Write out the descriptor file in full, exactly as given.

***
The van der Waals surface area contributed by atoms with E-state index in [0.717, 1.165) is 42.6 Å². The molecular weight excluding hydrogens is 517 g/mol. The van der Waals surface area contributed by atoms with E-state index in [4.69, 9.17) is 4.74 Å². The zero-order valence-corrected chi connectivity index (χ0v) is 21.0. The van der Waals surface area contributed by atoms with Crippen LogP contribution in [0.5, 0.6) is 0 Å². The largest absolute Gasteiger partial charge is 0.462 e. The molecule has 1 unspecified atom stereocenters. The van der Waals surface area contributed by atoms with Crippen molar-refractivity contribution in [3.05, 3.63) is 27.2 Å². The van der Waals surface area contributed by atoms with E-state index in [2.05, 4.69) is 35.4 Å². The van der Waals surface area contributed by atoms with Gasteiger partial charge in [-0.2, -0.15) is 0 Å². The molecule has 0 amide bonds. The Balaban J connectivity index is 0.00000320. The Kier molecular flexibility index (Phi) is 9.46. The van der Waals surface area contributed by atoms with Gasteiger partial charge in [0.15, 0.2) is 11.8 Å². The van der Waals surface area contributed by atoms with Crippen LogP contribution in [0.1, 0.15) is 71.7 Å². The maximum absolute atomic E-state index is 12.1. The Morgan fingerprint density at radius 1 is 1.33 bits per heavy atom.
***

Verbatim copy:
The van der Waals surface area contributed by atoms with E-state index in [0.717, 1.165) is 42.6 Å². The molecular weight excluding hydrogens is 517 g/mol. The van der Waals surface area contributed by atoms with E-state index in [4.69, 9.17) is 4.74 Å². The zero-order valence-corrected chi connectivity index (χ0v) is 21.0. The van der Waals surface area contributed by atoms with Crippen LogP contribution in [0.5, 0.6) is 0 Å². The largest absolute Gasteiger partial charge is 0.462 e. The molecule has 1 unspecified atom stereocenters. The van der Waals surface area contributed by atoms with Crippen molar-refractivity contribution in [3.05, 3.63) is 27.2 Å². The van der Waals surface area contributed by atoms with E-state index in [2.05, 4.69) is 35.4 Å². The van der Waals surface area contributed by atoms with Gasteiger partial charge in [-0.2, -0.15) is 0 Å². The molecule has 0 amide bonds. The Balaban J connectivity index is 0.00000320. The Kier molecular flexibility index (Phi) is 9.46. The van der Waals surface area contributed by atoms with Gasteiger partial charge in [0.15, 0.2) is 11.8 Å². The van der Waals surface area contributed by atoms with Crippen LogP contribution in [0.1, 0.15) is 71.7 Å². The maximum absolute atomic E-state index is 12.1. The Morgan fingerprint density at radius 1 is 1.33 bits per heavy atom.